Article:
EFF in the News
Using data from the Electronic Frontier Foundation's (EFF) SSL Observatory project, researchers led by Arjen Lenstra at the Ecole Polytechnique Federale de Lausanne (EPFL) found that while "the vast majority of public keys work as intended," about 2 out of every 1,000 RSA moduli - an algorithm for public-key cryptography - "offer no security."
The Electronic Frontier Foundation’s SSL Observatory has found that thousands of SSL certificates used to authenticate HTTPS sites are effectively useless, owing to weak algorithms used to generate the random numbers that are needed for encryption.
"This is an extremely serious cryptographic vulnerability caused by the use of insufficiently good random numbers when generating private keys" for HTTPS, SSL and TSL servers, said Peter Eckersley, senior technologist at the Electronic Frontier Foundation. The EFF contributed data for the research.
Join Rebecca MacKinnon and Jillian York, two internet theorists on the forefront of this debate, for a discussion the complex power dynamics amongst governments, corporations and citizens in cyberspace.
The Electronic Frontier Foundation's SSL Observatory is a research project that gathers and analyzes the cryptographic certificates used to secure Internet connections, systematically cataloging them and exposing their database for other scientists, researchers and cryptographers to consult.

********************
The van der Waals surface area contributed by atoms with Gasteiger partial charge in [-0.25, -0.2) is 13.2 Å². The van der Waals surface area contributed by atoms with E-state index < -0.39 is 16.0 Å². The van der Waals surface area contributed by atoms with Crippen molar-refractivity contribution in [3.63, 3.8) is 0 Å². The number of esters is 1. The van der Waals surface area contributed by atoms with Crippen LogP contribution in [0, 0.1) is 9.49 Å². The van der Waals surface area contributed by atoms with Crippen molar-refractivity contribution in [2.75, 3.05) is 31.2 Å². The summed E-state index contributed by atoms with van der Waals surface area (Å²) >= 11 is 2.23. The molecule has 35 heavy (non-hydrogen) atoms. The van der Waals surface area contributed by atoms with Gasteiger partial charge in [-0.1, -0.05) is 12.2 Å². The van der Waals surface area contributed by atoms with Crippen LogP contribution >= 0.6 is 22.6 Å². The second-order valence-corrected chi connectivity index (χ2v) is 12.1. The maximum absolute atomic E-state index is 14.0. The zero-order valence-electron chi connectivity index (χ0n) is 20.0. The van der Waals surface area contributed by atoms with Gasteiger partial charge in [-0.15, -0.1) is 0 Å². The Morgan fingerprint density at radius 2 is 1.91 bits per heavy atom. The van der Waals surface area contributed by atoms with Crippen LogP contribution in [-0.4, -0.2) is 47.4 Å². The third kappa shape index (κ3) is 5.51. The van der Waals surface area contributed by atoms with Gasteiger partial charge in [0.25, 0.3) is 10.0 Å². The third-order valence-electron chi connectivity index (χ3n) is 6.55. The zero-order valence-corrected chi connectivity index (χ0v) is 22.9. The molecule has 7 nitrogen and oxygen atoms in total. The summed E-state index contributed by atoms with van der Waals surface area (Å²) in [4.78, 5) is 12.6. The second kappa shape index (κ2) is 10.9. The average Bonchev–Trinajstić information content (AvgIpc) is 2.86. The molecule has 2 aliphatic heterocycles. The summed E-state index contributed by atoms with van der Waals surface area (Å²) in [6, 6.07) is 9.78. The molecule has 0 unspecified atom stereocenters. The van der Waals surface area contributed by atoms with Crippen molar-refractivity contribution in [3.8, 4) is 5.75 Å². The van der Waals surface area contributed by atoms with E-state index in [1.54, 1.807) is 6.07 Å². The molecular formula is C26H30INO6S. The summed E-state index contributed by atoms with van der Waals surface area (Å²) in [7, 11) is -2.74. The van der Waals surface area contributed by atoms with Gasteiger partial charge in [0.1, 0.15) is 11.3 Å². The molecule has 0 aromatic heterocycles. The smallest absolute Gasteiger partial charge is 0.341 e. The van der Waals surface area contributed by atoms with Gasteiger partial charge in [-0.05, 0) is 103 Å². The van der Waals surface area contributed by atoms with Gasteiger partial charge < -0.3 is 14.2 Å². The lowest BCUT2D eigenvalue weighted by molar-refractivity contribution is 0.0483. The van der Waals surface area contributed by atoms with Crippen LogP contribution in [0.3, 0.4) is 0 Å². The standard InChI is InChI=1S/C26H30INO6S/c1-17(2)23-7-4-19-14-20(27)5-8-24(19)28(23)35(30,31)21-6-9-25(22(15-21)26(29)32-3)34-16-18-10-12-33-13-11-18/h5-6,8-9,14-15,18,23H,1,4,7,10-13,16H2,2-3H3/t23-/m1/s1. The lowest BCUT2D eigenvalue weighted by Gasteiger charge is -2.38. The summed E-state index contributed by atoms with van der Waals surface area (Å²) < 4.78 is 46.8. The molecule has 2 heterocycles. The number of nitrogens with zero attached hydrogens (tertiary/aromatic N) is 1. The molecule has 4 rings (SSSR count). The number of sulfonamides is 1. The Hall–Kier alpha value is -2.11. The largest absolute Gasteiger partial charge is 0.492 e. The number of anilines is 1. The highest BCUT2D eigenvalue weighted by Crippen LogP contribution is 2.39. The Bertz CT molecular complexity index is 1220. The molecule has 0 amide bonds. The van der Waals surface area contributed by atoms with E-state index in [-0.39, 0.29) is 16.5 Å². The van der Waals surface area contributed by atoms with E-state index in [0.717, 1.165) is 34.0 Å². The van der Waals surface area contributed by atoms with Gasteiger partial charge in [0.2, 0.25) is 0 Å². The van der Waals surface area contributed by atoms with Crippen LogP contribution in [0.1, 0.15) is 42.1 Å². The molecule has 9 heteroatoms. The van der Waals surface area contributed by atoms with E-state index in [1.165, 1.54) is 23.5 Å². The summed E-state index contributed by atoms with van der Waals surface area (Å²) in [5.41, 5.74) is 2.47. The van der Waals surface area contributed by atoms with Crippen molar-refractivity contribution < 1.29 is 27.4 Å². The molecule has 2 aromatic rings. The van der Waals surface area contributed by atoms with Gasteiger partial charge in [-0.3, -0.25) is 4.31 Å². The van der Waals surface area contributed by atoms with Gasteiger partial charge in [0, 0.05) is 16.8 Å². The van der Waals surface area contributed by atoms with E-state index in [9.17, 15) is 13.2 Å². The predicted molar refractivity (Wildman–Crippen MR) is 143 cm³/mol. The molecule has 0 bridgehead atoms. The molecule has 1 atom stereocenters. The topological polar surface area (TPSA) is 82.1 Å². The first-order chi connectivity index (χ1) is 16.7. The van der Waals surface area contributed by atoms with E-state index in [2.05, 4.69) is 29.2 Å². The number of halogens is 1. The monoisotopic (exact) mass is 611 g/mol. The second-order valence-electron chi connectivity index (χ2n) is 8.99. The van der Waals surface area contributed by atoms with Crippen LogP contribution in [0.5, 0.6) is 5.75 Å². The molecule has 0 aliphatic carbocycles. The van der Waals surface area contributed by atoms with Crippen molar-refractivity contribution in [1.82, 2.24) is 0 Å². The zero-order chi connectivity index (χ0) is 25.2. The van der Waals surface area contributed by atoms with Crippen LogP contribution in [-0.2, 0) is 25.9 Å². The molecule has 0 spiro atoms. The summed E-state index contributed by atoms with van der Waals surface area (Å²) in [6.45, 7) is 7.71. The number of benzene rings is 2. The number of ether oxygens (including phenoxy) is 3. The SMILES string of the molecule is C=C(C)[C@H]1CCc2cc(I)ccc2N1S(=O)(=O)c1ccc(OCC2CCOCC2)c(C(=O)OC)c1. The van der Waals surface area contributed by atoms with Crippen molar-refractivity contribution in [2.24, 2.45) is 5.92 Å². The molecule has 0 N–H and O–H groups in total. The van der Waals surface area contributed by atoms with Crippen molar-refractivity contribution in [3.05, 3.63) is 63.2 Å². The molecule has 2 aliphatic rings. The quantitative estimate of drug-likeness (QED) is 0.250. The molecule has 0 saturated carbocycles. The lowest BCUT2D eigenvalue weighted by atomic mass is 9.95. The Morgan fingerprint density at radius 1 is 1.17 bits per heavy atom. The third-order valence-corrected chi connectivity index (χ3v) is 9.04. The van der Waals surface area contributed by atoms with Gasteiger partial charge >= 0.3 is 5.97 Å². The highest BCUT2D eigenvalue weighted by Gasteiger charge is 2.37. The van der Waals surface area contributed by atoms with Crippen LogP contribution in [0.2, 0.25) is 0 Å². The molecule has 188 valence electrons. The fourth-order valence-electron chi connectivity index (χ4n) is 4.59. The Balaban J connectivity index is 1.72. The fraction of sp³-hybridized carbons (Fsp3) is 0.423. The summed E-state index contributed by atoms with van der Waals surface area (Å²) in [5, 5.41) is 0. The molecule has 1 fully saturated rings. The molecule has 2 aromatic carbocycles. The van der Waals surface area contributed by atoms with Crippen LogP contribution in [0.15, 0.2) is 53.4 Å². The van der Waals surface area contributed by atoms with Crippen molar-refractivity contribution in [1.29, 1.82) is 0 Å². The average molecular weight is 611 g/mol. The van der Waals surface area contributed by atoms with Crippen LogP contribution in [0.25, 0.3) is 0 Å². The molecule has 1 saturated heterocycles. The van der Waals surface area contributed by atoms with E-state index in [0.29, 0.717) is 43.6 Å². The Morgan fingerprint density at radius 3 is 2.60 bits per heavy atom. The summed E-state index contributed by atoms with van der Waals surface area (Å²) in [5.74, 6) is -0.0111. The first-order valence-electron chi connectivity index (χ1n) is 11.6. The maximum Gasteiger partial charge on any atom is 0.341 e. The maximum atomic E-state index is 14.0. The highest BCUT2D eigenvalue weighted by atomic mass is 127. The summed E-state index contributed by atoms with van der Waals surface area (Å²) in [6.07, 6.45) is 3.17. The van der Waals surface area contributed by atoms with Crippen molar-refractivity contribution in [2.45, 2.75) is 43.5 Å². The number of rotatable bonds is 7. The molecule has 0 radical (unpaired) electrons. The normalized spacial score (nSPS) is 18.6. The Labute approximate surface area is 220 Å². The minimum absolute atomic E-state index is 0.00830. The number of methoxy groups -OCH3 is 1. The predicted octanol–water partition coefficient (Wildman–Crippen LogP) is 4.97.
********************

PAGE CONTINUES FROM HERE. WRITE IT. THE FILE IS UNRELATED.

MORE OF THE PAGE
According to the Electronic Frontier Foundation, ACTA would not only allow for foreign e-commerce sites to easily shutdown its competitors in the U.S., it would also grant the government the ability to track and record your Internet activity through a mechanism called the Universal Internet ID.
To perform their study, the researchers used several databases of public keys, including one at the Massachusetts Institute of Technology and another created by the Electronic Frontier Foundation, a Internet privacy rights group. The foundation’s database results from a project, known as the SSL Observatory, originally intended to investigate the security of the digital certificates that are used to protect encrypted data transmitted between Internet users and Web sites.
Similar monitoring by the U.S. Department of Homeland Security has already stoked considerable privacy concerns. Groups such as the Electronic Privacy Information Center (EPIC) and the Electronic Frontier Foundation have called for more transparency and oversight of such monitoring activities.
In a joint amicus brief filed Friday, the Electronic Frontier Foundation, the Internet Archive, the American Library Association and others urged the St. Louis-based federal appeals court to accept a reduced damage award against Jammie Thomas-Rasset.
That warning comes by way of the Electronic Frontier Foundation (EFF), a non-profit group devoted to protecting digital rights. According to the organization, numerous dating sites--which are for-profit businesses, after all--sell data on their customers to third parties, including Google and Facebook. Furthermore, many online dating sites suffer from poor information security practices and may not delete profiles or images in a timely manner.